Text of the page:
There have been many high-profile examples of organisations that have had to defend their integrity in recent times. They all show that when employees and employers are at odds over the integrity of their organisation, the impact can be damaging.

How to develop and demonstrate integrity in the workplace

If you’d like to understand how to develop and demonstrate integrity at work, we suggest you:

1. Clarify what integrity means to you

The first step to developing your own integrity in the workplace is clarifying what integrity means to you and your organisation. This exercise helps you uncover the values your organisation promotes that you identify best with. These values might relate to self-improvement, investing maximum effort into your performance, keeping commitments, being open and trustworthy, or supporting others to be their best.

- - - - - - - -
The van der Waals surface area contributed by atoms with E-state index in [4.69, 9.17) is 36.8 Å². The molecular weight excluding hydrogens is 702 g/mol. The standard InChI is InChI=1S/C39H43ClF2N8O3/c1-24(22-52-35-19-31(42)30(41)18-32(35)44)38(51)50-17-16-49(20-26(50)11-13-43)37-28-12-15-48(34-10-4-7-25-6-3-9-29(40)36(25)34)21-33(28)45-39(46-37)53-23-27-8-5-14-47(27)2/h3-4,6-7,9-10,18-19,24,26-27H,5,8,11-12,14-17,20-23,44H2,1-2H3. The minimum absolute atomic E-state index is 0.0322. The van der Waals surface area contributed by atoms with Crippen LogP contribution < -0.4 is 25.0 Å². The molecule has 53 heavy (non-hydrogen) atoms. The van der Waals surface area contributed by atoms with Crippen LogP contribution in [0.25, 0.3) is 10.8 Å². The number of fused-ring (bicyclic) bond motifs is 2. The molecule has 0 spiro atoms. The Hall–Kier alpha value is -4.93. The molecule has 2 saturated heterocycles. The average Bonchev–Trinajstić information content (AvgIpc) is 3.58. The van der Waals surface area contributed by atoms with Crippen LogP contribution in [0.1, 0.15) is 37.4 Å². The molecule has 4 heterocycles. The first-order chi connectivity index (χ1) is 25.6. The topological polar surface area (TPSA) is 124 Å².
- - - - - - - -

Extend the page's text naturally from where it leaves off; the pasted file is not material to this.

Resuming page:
As part of this process, it can help to examine your organisation’s corporate information and company policies – including operational plan, strategic plan, mission and policies – to clarify how your employer conceives of integrity. Keep in mind, also, that there is often a lot of guidance in these documents that can benefit your career direction in general.

2. Appraise your own integrity

Next, take stock of your own integrity and moral principles. Ask yourself the following questions:  
  • How consistently do I follow through with commitments and promises at work?  
  • Am I transparent enough with information?  
  • How do I support my colleagues to be their best?  
  • Do I show up ready to work each day and give my best performance?